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German man convicted of setting rash of fires in L.A. to avenge mother’s deportation


    This Aug. 15 photo provided by KCBS-TV shows Harry Burkhart, a German national, in Los Angeles County Superior Court during his trial on multiple arson charges.

LOS ANGELES » A German man who spread fear across Los Angeles for several nights as he torched cars and homes to avenge his mother’s deportation was convicted today of nearly 50 arson counts.

Harry Burkhart, 29, objected to the verdict, which carries a potential prison sentence of nearly 90 years.

“There were a lot of unfair claims I wish I could do something about,” he told the judge through a German interpreter. The judge said Burkhart could take that up on appeal.

Jurors were told to return to court next week to begin determining whether the ex-Frankfurt resident was sane at the time of the crimes. If not, he could be sent to a mental institution.

Burkhart had threatened to “roast America” after his mother, Dorothee Burkhart, was ordered extradited to Germany to face fraud charges, prosecutors said.

Burkhart placed incendiary devices under cars in Hollywood, the San Fernando Valley and West Hollywood on Dec. 30 and Dec. 31, 2011, and on Jan. 2, 2012, authorities said. Some vehicles were in carports and in 19 cases the fires spread to homes and apartments.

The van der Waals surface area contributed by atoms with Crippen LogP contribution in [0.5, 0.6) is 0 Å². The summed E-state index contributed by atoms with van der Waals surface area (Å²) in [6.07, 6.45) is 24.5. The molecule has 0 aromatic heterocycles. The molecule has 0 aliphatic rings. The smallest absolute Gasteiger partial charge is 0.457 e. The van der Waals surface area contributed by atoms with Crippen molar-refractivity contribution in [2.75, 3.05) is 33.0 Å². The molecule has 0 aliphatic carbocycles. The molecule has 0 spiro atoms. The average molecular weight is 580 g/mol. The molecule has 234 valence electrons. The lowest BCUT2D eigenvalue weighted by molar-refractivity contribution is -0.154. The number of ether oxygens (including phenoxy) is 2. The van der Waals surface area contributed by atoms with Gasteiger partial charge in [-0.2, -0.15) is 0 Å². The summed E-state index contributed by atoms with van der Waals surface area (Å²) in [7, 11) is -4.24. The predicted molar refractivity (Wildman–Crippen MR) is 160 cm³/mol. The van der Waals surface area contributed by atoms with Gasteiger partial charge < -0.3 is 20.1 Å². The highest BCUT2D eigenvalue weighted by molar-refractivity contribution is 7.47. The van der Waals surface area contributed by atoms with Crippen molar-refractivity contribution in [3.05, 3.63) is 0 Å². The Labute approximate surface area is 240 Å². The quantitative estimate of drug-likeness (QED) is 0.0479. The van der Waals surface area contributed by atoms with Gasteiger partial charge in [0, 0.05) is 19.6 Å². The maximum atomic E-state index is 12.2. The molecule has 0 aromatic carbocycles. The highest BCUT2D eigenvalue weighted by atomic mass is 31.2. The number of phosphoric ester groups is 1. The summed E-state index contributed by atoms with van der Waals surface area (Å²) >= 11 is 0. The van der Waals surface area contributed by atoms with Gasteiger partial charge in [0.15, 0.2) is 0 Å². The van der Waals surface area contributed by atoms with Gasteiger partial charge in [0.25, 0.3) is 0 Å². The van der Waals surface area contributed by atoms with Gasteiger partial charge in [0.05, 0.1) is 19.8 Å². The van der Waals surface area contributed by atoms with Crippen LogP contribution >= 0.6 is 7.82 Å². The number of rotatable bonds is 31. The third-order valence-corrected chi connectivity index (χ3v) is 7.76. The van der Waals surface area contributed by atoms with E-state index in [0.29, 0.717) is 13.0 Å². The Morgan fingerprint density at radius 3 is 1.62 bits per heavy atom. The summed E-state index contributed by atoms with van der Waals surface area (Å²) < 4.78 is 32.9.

The sheer number of fires “brought the fire department in this city to its knees,” Los Angeles County prosecutor Sean Carney told jurors in his opening statement.

Defense attorney Steve Schoenfield told jurors that the prosecution had linked his client to only six or seven fires and “copycats” might have started others.

There were no serious injuries or deaths as a result of the fires but damages were estimated to be more than $3 million.

Burkhart “wanted America to burn” and “was going to resolve his grievance through fire and fear,” Carney said. “He was ready to set many more.”

Burkhart was arrested in 2012. Burkhart’s anti-American outburst during a detention hearing for his mother in 2011 cemented his likeness in the mind of a deputy U.S. marshal, who authorities say recognized him after police began circulating a video showing the man wanted in the arson spree.

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